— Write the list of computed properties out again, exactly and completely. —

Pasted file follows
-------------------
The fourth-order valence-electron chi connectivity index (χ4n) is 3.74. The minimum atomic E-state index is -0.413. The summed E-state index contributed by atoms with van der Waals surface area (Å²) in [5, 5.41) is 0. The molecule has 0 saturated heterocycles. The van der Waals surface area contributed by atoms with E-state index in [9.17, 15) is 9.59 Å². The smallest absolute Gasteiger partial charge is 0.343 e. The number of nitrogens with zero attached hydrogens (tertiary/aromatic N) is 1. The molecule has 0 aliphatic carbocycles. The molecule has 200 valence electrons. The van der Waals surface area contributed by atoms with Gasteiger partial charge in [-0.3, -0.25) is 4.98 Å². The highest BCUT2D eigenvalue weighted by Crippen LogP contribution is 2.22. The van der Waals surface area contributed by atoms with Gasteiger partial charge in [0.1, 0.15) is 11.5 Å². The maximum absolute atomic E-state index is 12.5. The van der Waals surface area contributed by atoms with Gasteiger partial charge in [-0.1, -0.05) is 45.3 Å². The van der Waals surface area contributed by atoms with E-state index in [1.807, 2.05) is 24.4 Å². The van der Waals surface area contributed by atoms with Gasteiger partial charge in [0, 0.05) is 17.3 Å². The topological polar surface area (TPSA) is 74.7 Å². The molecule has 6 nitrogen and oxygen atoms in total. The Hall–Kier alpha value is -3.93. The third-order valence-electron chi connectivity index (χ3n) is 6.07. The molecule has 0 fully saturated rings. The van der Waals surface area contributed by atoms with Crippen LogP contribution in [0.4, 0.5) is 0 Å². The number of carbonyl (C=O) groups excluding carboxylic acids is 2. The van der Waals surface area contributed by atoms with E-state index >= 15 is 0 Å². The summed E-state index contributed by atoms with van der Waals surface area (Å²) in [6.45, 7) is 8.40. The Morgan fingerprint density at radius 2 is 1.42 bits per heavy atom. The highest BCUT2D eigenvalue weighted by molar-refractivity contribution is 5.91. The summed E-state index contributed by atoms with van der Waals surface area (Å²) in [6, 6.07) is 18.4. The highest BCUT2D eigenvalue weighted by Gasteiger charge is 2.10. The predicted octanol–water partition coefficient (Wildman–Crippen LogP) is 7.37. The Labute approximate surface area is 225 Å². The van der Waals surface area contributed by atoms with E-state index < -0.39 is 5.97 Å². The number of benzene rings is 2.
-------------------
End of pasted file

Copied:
The fourth-order valence-electron chi connectivity index (χ4n) is 3.74. The minimum atomic E-state index is -0.413. The summed E-state index contributed by atoms with van der Waals surface area (Å²) in [5, 5.41) is 0. The molecule has 0 saturated heterocycles. The van der Waals surface area contributed by atoms with E-state index in [9.17, 15) is 9.59 Å². The smallest absolute Gasteiger partial charge is 0.343 e. The number of nitrogens with zero attached hydrogens (tertiary/aromatic N) is 1. The molecule has 0 aliphatic carbocycles. The molecule has 200 valence electrons. The van der Waals surface area contributed by atoms with Gasteiger partial charge in [-0.3, -0.25) is 4.98 Å². The highest BCUT2D eigenvalue weighted by Crippen LogP contribution is 2.22. The van der Waals surface area contributed by atoms with Gasteiger partial charge in [0.1, 0.15) is 11.5 Å². The maximum absolute atomic E-state index is 12.5. The van der Waals surface area contributed by atoms with Gasteiger partial charge in [-0.1, -0.05) is 45.3 Å². The van der Waals surface area contributed by atoms with E-state index in [1.807, 2.05) is 24.4 Å². The van der Waals surface area contributed by atoms with Gasteiger partial charge in [0, 0.05) is 17.3 Å². The topological polar surface area (TPSA) is 74.7 Å². The molecule has 6 nitrogen and oxygen atoms in total. The Hall–Kier alpha value is -3.93. The third-order valence-electron chi connectivity index (χ3n) is 6.07. The molecule has 0 fully saturated rings. The van der Waals surface area contributed by atoms with Crippen LogP contribution in [0.4, 0.5) is 0 Å². The number of carbonyl (C=O) groups excluding carboxylic acids is 2. The van der Waals surface area contributed by atoms with E-state index >= 15 is 0 Å². The summed E-state index contributed by atoms with van der Waals surface area (Å²) in [6.45, 7) is 8.40. The Morgan fingerprint density at radius 2 is 1.42 bits per heavy atom. The highest BCUT2D eigenvalue weighted by molar-refractivity contribution is 5.91. The summed E-state index contributed by atoms with van der Waals surface area (Å²) in [6, 6.07) is 18.4. The highest BCUT2D eigenvalue weighted by Gasteiger charge is 2.10. The predicted octanol–water partition coefficient (Wildman–Crippen LogP) is 7.37. The Labute approximate surface area is 225 Å². The van der Waals surface area contributed by atoms with E-state index < -0.39 is 5.97 Å². The number of benzene rings is 2.